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Publication numberUS5725680 A
Publication typeGrant
Application numberUS 08/546,407
Publication dateMar 10, 1998
Filing dateOct 20, 1995
Priority dateMar 1, 1995
Fee statusLapsed
Also published asUS5570712, US5617886
Publication number08546407, 546407, US 5725680 A, US 5725680A, US-A-5725680, US5725680 A, US5725680A
InventorsGeorge J. Mathieus
Original AssigneeMathieus; George J.
Export CitationBiBTeX, EndNote, RefMan
External Links: USPTO, USPTO Assignment, Espacenet
Method for cleaning a surface by using rotating high pressure fluid streams
US 5725680 A
Abstract
A first method for cleaning and stripping a surface employs, a high pressure fluid blaster including a rotating nozzle which has a plurality of separate fluid jet orifices. The fluid jet orifices are geometrically configured such that rotation of the nozzle in a single direction, i.e. clockwise, results in the desired metal cleaning or stripping. The plurality of jets are divided into two or more sets, each set having at least one jet therein, with the jets in each set oriented at a different angle from the jets in the other sets. This configuration will produce tubular streams of fluid as the nozzle rotates such that the streams first converge, then intersect, and finally diverge. As the jet streams are applied to a surface after the streams have diverged, they score the surface with concentric circular grooves due to the force of the high pressure fluid. Importantly, the force of the high pressure fluid does not just score the surface with these concentric circles, but the areas between these concentric circles are also blasted clean due to tangential fluid forces.
A second method of the present invention is substantially identical to the first method except that the different jet sets are all aligned at substantially the same angle from the central axis of the nozzle such that the fluid streams emanating from the jet sets only diverge, and never converge or intersect.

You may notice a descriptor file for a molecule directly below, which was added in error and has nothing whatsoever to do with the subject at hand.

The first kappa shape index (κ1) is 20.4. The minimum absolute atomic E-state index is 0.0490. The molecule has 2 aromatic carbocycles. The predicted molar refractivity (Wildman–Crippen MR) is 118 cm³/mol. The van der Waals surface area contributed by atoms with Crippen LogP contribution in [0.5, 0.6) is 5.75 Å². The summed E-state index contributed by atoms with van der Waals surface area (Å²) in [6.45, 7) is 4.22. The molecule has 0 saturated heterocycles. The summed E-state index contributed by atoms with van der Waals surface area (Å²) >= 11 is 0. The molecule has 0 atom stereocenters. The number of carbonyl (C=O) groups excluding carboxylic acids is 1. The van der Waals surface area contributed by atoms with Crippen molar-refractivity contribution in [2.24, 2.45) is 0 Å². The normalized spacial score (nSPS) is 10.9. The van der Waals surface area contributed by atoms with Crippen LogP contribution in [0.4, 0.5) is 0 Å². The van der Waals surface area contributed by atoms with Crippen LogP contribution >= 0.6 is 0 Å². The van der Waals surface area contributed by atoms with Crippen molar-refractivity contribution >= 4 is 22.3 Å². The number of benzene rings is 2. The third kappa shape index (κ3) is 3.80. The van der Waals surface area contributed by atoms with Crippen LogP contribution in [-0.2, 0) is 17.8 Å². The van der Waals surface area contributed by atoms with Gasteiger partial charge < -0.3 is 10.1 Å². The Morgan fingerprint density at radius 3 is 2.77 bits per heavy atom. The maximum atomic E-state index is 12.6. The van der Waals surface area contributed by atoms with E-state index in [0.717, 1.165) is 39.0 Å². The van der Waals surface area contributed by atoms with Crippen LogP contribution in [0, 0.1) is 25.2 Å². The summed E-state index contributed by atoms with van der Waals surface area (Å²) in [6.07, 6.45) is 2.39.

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Claims(20)
I claim:
1. A method for cleaning dirt, grease, oxides or calcification from a surface or stripping the exterior layer of molecules from a surface comprising the steps of:
applying separate rotating high pressure fluid streams from a single source onto the surface to be cleaned or stripped in at least two substantially circular concentric stream patterns; and
cleaning or stripping entire areas of the surface between adjacent ones of the circular concentric stream patterns after the high pressure fluid streams initially impinge on the surface and as they are angularly deflected therefrom, said single source comprising a head adapted to be mounted on, and rotatable around, a high pressure fluid gun, said head having a longitudinal axis, a face with a center, and a fluid conduit therein, and at least two sets of jets on said face of said head, said jets communicating with said fluid conduit for passage of high pressure fluid through said head and said jets, each of said sets having at least one jet, each of said sets of jets being disposed at an acute angle from the longitudinal axis of said head, each of said jets being disposed at a different distance front the center of said face, the distances of said sets of jets being selected such that rotation of said nozzle causes separate high pressure fluid streams from each of said sets of jets to impinge upon the surface to be cleaned or stripped in a number of substantially circular concentric jet stream patterns equivalent to the number of said sets of jets, the distances of said sets of jets from the center of said face further being selected such that entire areas of the surface between adjacent ones of the circular concentric jet stream patterns are also cleaned or stripped by the high pressure fluid streams after they initially impinge on the surface and as they are angularly deflected therefrom.
2. The method of claim 1 wherein the different distances of said sets of jets from the center of said face and the acute angles of said sets of jets are selected such that the separate high pressure fluid streams from each of said sets of jets first converge, then intersect, and finally diverge prior to impinging upon the surface to be cleaned or stripped.
3. The method of claim 2 wherein the acute angle of each of said sets of jets is different than the acute angle of the others of said sets of jets and the different distances of said sets of jets are inversely proportional to the size of the acute angles of said sets of jets such that said set of jets having the largest angle is the shortest distance from the center of said face and said set of jets having the smallest angle is the greatest distance from the center of said face.
4. The method of claim 3 wherein the different angles of said sets of jets are incremented by about two degrees.